I’ve harped heavily here before about how Windows doesn’t work well for people who are just starting out with computers. I’d like to go into a bit more detail about thoughts I’ve had recently and give a little background to what I’m talking about.

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To Upgrade or Not To Upgrade

As some of you may know, Ubuntu Linux 8.10 “Intrepid Ibex” is set to be released in a few days. Since I last reinstalled Ubuntu, I decided to go with the 32-bit platform, even though my hardware is 64-bit capable.

At this point, I only run with 3.5Gb of RAM, so using 64-bit isn’t a must for me, but I, like other Linux users, like to squeak out every last bit of juice that my machine is capable of. The issues that I had with 64-bit are not mine alone, and I’m not too sure whether or not the next release of Ubuntu will in fact cure any or all of these issues.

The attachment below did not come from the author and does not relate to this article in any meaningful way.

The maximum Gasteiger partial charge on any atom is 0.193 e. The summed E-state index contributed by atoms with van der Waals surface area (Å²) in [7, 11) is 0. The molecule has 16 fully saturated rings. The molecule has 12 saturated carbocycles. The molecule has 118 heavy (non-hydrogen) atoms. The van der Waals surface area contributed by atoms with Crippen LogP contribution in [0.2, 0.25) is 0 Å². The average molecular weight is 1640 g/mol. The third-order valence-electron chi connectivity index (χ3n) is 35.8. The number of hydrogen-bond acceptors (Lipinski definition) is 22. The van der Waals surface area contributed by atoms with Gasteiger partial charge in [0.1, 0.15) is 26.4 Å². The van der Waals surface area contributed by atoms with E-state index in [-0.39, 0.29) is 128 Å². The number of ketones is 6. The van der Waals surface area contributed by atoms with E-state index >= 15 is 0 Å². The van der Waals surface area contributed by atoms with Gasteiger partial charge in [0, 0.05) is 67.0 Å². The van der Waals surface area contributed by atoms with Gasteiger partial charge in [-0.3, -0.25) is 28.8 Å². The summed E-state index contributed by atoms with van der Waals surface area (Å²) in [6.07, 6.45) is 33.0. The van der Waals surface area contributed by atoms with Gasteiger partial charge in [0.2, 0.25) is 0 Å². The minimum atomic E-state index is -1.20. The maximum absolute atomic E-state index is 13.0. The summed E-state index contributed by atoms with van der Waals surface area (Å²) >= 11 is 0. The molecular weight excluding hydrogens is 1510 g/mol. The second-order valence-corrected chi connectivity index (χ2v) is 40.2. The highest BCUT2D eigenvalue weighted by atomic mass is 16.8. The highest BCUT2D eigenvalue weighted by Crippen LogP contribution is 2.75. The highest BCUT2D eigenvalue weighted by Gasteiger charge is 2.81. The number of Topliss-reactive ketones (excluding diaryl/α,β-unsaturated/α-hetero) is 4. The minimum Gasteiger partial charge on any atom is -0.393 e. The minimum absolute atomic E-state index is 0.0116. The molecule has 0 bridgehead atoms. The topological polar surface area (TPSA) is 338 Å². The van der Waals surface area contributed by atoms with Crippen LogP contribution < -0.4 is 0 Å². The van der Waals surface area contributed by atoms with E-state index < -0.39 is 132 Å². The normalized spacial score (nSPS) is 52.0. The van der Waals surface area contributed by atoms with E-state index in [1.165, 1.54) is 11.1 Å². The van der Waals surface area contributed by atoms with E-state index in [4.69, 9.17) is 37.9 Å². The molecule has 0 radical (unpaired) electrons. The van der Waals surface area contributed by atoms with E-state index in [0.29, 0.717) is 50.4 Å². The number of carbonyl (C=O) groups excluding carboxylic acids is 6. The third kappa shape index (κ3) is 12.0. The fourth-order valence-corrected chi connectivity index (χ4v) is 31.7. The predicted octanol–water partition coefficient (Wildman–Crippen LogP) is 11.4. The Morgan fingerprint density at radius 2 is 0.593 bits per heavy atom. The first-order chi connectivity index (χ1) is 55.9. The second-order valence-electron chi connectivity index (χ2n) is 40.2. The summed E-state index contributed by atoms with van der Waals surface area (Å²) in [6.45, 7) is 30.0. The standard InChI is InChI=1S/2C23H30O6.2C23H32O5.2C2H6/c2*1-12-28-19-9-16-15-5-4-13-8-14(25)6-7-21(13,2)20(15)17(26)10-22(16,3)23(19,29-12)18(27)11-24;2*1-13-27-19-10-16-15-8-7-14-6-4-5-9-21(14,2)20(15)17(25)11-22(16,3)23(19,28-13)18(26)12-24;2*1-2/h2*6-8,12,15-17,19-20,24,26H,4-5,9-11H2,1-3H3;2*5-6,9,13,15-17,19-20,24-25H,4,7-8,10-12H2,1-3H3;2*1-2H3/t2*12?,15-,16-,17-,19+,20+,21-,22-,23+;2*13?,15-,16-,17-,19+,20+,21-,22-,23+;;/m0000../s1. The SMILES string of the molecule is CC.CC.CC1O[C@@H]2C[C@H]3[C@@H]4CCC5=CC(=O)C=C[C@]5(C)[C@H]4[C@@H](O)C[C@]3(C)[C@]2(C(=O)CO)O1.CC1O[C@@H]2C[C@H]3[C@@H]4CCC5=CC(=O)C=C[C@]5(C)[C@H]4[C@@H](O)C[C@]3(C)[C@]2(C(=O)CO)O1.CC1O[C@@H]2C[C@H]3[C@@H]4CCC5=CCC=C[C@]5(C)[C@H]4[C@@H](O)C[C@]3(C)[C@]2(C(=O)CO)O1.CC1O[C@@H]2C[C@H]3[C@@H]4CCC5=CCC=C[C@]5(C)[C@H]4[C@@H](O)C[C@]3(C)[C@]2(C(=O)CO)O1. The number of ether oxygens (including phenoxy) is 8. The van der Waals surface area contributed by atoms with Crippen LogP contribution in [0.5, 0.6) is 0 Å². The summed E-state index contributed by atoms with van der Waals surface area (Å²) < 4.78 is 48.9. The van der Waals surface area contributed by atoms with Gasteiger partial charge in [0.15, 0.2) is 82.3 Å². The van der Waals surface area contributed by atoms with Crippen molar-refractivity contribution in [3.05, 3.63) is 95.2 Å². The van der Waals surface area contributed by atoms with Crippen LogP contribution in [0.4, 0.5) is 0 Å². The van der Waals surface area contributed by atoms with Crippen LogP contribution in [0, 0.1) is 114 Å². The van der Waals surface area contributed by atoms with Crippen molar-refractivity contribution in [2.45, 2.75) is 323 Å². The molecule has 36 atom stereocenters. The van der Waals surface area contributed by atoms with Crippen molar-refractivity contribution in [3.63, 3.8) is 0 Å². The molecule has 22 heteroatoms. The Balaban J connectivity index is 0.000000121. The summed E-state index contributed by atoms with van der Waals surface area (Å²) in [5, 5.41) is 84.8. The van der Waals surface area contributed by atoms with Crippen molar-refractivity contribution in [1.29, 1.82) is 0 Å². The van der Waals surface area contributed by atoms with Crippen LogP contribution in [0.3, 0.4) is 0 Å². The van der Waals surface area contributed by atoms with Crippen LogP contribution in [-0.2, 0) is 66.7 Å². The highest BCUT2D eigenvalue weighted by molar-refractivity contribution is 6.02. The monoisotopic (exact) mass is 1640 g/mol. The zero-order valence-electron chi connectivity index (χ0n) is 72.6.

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Project Visions: iGoverness – Part 3

Part 3 of our feature on improving our education system using modern technology and the iGoverness idea comes straight from Part 1 and Part 2. If you have not read Part 1 and Part 2 yet, please go back and read them so that you know the motivations for the following article.

The way I see it, there are a few major flaws with the way classes are handled in schools today:

  1. Classes go as fast as the slowest student. This alienates the faster student, and causes them to perform lower quality work.